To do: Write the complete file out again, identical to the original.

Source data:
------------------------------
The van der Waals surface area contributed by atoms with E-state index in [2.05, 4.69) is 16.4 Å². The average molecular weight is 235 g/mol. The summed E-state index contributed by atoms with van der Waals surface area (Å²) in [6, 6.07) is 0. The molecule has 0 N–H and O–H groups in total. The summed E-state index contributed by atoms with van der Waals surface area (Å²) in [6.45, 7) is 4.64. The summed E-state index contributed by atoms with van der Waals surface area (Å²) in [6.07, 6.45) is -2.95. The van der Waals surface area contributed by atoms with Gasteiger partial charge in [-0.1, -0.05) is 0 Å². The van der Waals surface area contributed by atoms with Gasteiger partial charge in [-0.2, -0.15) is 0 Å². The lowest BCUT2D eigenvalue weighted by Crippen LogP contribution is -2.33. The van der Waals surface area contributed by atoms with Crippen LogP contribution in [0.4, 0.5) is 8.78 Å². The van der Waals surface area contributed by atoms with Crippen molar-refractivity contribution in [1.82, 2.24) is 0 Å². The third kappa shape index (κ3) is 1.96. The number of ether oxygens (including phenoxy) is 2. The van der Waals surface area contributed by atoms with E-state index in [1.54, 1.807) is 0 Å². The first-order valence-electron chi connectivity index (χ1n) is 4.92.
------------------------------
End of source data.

The van der Waals surface area contributed by atoms with E-state index in [2.05, 4.69) is 16.4 Å². The average molecular weight is 235 g/mol. The summed E-state index contributed by atoms with van der Waals surface area (Å²) in [6, 6.07) is 0. The molecule has 0 N–H and O–H groups in total. The summed E-state index contributed by atoms with van der Waals surface area (Å²) in [6.45, 7) is 4.64. The summed E-state index contributed by atoms with van der Waals surface area (Å²) in [6.07, 6.45) is -2.95. The van der Waals surface area contributed by atoms with Gasteiger partial charge in [-0.1, -0.05) is 0 Å². The van der Waals surface area contributed by atoms with Gasteiger partial charge in [-0.2, -0.15) is 0 Å². The lowest BCUT2D eigenvalue weighted by Crippen LogP contribution is -2.33. The van der Waals surface area contributed by atoms with Crippen LogP contribution in [0.4, 0.5) is 8.78 Å². The van der Waals surface area contributed by atoms with Crippen molar-refractivity contribution in [1.82, 2.24) is 0 Å². The third kappa shape index (κ3) is 1.96. The number of ether oxygens (including phenoxy) is 2. The van der Waals surface area contributed by atoms with E-state index in [1.54, 1.807) is 0 Å². The first-order valence-electron chi connectivity index (χ1n) is 4.92.